HIST 137: Immigration Across Time and Space

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  • Jennifer Dorner

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  • Office Location: 212/218 Doe Library
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About this Guide

Sarah Keyes

This guide has been archived

Please note: this course guide was created during a previous semester, and is no longer being actively maintained. For a list of current course guides, please see http://lib.berkeley.edu/alacarte/course-guides.

Quick Links

Library web site header

Read an introduction to the campus libraries for undergraduates.

Set up your computer for off campus access to library databases.

Need a map of the campus libraries?

Each library has its own hours.  Click on the calendar for each library to view a month at a time.

Library Workshop: Research 101

Unsure how to start a paper or research project? Think maybe you could stand to brush up ostudent with laptopn search strategies?

If this sounds familiar, Library Workshop: Research 101 has you covered. This interactive tutorial explores six stages of the research process. You can view it from start to finish, or focus on specific sections as needed:

1: Begin Your Research

Starting strategies, from choosing a topic to finding the right keywords.

2: Knowledge Cycle

The publication timeline, scholarly vs. popular sources, and differences in academic disciplines.

3: Finding Books

Search for books and other items in OskiCat, Cal's local library catalog.

4: Finding Articles

Locate and access articles in library research databases.

5: Make Citations

How to cite your sources correctly.

6: Basic Search

Common techniques for constructing searches that yield useful results.

7: Advanced Search

Specialized search strategies for targeting specific topics.

Searching Library Catalogs

Use OskiCat to locate materials related to your topic, including books, government publications, and audio and video recordings, in the libraries of UC Berkeley. OskiCat will show you the location and availability of the items that we own. See the guide for suggestions on constructing your searches.

Use Melvyl to locate materials related to your topic located at other campuses in the UC system. Next Generation Melvyl also allows you to expand your search to libraries worldwide. Clicking on the REQUEST button in the detailed view of a catalog record prompt you to fill out a form to request the item through our Interlibrary Loan office.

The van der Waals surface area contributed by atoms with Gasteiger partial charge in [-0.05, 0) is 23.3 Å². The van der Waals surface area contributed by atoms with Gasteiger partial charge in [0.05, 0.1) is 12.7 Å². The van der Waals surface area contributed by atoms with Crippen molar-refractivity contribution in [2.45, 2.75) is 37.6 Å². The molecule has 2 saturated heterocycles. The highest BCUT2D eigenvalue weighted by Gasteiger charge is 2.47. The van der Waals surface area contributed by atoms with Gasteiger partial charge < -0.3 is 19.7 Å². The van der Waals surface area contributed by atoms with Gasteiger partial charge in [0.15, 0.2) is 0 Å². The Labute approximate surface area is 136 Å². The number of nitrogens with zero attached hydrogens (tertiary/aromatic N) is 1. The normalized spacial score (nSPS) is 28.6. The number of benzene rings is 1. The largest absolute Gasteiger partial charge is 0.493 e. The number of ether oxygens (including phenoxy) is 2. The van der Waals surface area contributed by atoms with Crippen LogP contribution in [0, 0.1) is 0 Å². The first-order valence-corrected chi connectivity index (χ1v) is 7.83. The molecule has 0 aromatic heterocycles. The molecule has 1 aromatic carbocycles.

America History & Life and Historical Abstracts

America History & Life is the best database to use when looking for academic journal articles in the field of American and Canadian history. While Historical Abstracts is the best database to use when looking for academic journal articles in the field of modern world history (after 1450).

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  1. Enter terms related to your topic in the search boxes. If you want to specify where in the record your term(s) should be searched, you can select a search field from the optional Select a Field drop-down list.  Select a Boolean operator (AND, OR, NOT) to combine search boxes. AND is the default.
  2. Boolean/Phrase searching is the default type of search and is recommended.
  3. Choosing the option “linked full text” will only retrieve results that include links to the full text that reside within this database. This is NOT RECOMMENDED, since it doesn’t include the links to full text we provide through UC e-Links and will greatly limit the number of results you retrieve.
  4. Some scholarly materials are not peer reviewed so unless you are limiting your search to articles, you might avoid checking this box.
  5. This database lists content published since 1964, but you are able to limit your results to works published during certain years.
  6. A unique feature of this database is that it also allows you to limit your search results to works about a particular period of time.
  7. In addition to articles published in journals, the database includes listings for books, conference papers, disserations, and other scholarly materials.
  8. You also have the ability to limit your search to a particular type of work, such as book reviews or dissertations.
  9. Much of the content in the database is from English-language publications, but other languages are represented. The language limiter allows you to limit your results to just the languages you can read.

Search tips:

When accommodating variations in spelling, you can use wildcard characters represented by question mark ? or a pound sign #.